I would really like help with my house options with my mortgage am I stuck in my current house?

Hi Jayne266

I think the issue is whether you can sell or not sell your current house, and if so, whether you are in a negative position with respect to your mortgage loan. I wonder also if you might have a penalty clause to pay if you do pay it off. But “stuck”, one certainly hopes not.

You will need to get some really dispassionate and unbiased advice to tell you what your options are, depending on what your situation is. Do you have an accountant or solicitor you trust? They usually offer a good sounding board and will understand your own personal situation.

AlexLetts Thu 24-Jan-13 14:35:17

mrmuscle123

After googling this company there's a bad review from martin lewis, other than this it sounds like a good idea especially with asda in the list, i can imagine myself getting something back from what i spend weekly.

what are your top 10 ways to save money for families?

Hi mrmuscle123

There is indeed one bad review out there from the autumn when we first tried the Ffrees Family card out (actually it’s not from Martin Lewis, but a financial website. They didn’t realise we make no money out the card but have to pass through standard card charges from the banking system).

It really hurts, I can tell you, when you see this stuff in print, especially when bits of it had our communication absolutely banged to rights. But in some respects it was helpful, as it showed where there was misunderstanding and where we hadn’t been transparent enough. I think we have addressed these issues now, so see what you think. Any feedback will be really valuable.

In our family the list of ways to save stuck up on our fridge is something like this:

1.If the DSs want fags and booze, you pay for it, not me
2.Credit card is banned. It is a way of kidding yourself AND it costs about 20% if you don’t pay it off
3.Family need to save 5% across the board which means:
4.Heating down a fraction (well, I moved it 10% and they haven’t whined yet!). Turn lights off!
5.Use the Ffrees card for our weekly shop
6.Ffrees target of 5% for all expenditure we can, except petrol and mortgage
7.Keep the Miles Per Gallon read-out up on the car dashboard; (2x DSs drive and you will be amazed much fuel it saves you). DSs to pay for their fuel and claim it back from me less 10% (to educate them how it hurts to shell out).
8.Don’t chuck food away just because the sell by date has come round. Eat it. No more till it you do!
9.Downsize the car (saves fuel and duty and insurance) – much complaining but DONE
10.Look at the mortgage options to see if we can switch (actually trying to sell now).

It’s our money and we want it back from the DSs!!!

Oh, and I switched energy suppliers too, onto a fixed deal. It seems to have saved me about 10%. Check moneysavingexpert for this, ML is excellent on it.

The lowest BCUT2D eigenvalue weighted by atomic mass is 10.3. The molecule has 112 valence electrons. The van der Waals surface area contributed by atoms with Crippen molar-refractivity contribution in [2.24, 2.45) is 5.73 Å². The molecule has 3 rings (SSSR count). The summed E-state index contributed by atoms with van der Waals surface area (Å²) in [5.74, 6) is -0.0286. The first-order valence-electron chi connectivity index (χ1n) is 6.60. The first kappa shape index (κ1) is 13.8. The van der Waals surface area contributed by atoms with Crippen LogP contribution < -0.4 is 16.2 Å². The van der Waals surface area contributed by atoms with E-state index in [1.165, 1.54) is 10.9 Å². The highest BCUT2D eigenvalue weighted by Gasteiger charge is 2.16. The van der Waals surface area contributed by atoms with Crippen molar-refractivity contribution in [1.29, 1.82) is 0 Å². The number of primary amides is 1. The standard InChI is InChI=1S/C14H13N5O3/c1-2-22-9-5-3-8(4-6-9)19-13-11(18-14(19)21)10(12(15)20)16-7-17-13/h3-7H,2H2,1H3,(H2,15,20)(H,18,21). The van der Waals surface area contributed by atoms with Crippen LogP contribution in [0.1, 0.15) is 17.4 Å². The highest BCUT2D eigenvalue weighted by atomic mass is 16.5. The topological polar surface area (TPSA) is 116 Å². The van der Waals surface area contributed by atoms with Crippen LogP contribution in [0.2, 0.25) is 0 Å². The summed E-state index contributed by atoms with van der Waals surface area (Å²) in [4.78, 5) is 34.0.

Do you think you can engage DSs/DDs in this?

AlexLetts Thu 24-Jan-13 14:37:10

Love33

Me and my husband are both on low salaries and can pay all our expenses but can't save anything. Will we have to rent forever or are there ways to buy a house with no savings?

Hi Love33

Since the credit crunch the 100% mortgage has been avoided by most respectable lenders and those that might consider it will only do so for existing customers. There are schemes to lend you the deposit. They are advertised online. Please think very carefully though. It’s a huge risk and expensive too. Government is currently consulting on stopping 100% loans altogether, and for good reason it seems to me.

Saving for a deposit on a house is seen by so many of us as being the end goal. Not being able to afford it makes you feel like you are wasting money.

But you might actually have the last laugh. There’s not a lot of vested interest in talking down the property market but the truth is that home ownership might not be the sure-fire winner it has traditionally been.

Certainly in my area, the market must be down 15-20% over the past 3 years though few will actually admit it. Economists will argue that low interest rates and increasing inflation encourage the house market, but the reality certainly seems different.

London looks to be a special case for unique reasons, but that might also be a property bubble so be careful what you wish for.

So before you have anxious nights worrying about “missing out” also ask yourself how you would feel about losing 20% of the value on a £200,000 home. It won’t necessarily happen, but you need to think about the possibility, especially with the economic uncertainties all around us today. Could you afford to see £40k disappear into thin air?

AlexLetts Thu 24-Jan-13 14:38:46

williaminajetfighter

Is there any merit in downsizing a property to create a lump sum of cash savings or is the money best left in bricks and mortar.

Example would be selling house for 400k. Buying much smaller at say 320k. After selling fees, legal fees and stamp duty as well as moving costs I would expect about 55k left to put away. But of course a property worth less will not generate as much equity with a rise. But lose less with a fall in value.

Thoughts?

Hi williaminajetfighter